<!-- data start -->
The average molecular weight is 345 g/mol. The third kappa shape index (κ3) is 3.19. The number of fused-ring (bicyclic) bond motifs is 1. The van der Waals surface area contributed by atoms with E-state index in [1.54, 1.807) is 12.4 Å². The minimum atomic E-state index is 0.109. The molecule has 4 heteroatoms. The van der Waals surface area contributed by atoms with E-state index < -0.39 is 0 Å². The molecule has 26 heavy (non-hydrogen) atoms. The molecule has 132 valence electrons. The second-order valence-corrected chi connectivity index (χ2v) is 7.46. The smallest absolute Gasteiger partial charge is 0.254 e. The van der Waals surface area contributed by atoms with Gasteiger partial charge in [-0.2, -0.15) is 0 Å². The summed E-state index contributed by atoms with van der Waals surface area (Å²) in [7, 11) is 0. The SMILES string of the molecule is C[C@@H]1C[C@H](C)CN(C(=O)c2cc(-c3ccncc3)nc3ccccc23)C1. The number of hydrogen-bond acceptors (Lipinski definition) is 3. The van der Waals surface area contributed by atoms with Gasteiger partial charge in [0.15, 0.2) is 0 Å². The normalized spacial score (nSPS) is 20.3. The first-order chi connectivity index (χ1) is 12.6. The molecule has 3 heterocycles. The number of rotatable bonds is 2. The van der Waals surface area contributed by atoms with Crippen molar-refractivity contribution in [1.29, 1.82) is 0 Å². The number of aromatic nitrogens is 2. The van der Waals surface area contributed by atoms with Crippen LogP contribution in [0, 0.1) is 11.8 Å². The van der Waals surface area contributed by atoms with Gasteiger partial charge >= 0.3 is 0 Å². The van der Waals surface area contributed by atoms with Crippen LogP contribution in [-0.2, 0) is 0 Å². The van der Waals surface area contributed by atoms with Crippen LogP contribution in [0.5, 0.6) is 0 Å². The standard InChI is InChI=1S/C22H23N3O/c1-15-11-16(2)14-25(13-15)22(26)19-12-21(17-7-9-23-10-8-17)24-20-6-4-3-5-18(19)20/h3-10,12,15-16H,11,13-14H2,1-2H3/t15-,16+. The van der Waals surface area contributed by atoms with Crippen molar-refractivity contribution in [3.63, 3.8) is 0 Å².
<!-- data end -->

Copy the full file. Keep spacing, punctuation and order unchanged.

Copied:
The average molecular weight is 345 g/mol. The third kappa shape index (κ3) is 3.19. The number of fused-ring (bicyclic) bond motifs is 1. The van der Waals surface area contributed by atoms with E-state index in [1.54, 1.807) is 12.4 Å². The minimum atomic E-state index is 0.109. The molecule has 4 heteroatoms. The van der Waals surface area contributed by atoms with E-state index < -0.39 is 0 Å². The molecule has 26 heavy (non-hydrogen) atoms. The molecule has 132 valence electrons. The second-order valence-corrected chi connectivity index (χ2v) is 7.46. The smallest absolute Gasteiger partial charge is 0.254 e. The van der Waals surface area contributed by atoms with Gasteiger partial charge in [-0.2, -0.15) is 0 Å². The summed E-state index contributed by atoms with van der Waals surface area (Å²) in [7, 11) is 0. The SMILES string of the molecule is C[C@@H]1C[C@H](C)CN(C(=O)c2cc(-c3ccncc3)nc3ccccc23)C1. The number of hydrogen-bond acceptors (Lipinski definition) is 3. The van der Waals surface area contributed by atoms with Gasteiger partial charge in [0.15, 0.2) is 0 Å². The normalized spacial score (nSPS) is 20.3. The first-order chi connectivity index (χ1) is 12.6. The molecule has 3 heterocycles. The number of rotatable bonds is 2. The van der Waals surface area contributed by atoms with Crippen molar-refractivity contribution in [1.29, 1.82) is 0 Å². The number of aromatic nitrogens is 2. The van der Waals surface area contributed by atoms with Crippen LogP contribution in [0, 0.1) is 11.8 Å². The van der Waals surface area contributed by atoms with Gasteiger partial charge >= 0.3 is 0 Å². The van der Waals surface area contributed by atoms with Crippen LogP contribution in [-0.2, 0) is 0 Å². The van der Waals surface area contributed by atoms with Crippen LogP contribution in [0.5, 0.6) is 0 Å². The standard InChI is InChI=1S/C22H23N3O/c1-15-11-16(2)14-25(13-15)22(26)19-12-21(17-7-9-23-10-8-17)24-20-6-4-3-5-18(19)20/h3-10,12,15-16H,11,13-14H2,1-2H3/t15-,16+. The van der Waals surface area contributed by atoms with Crippen molar-refractivity contribution in [3.63, 3.8) is 0 Å².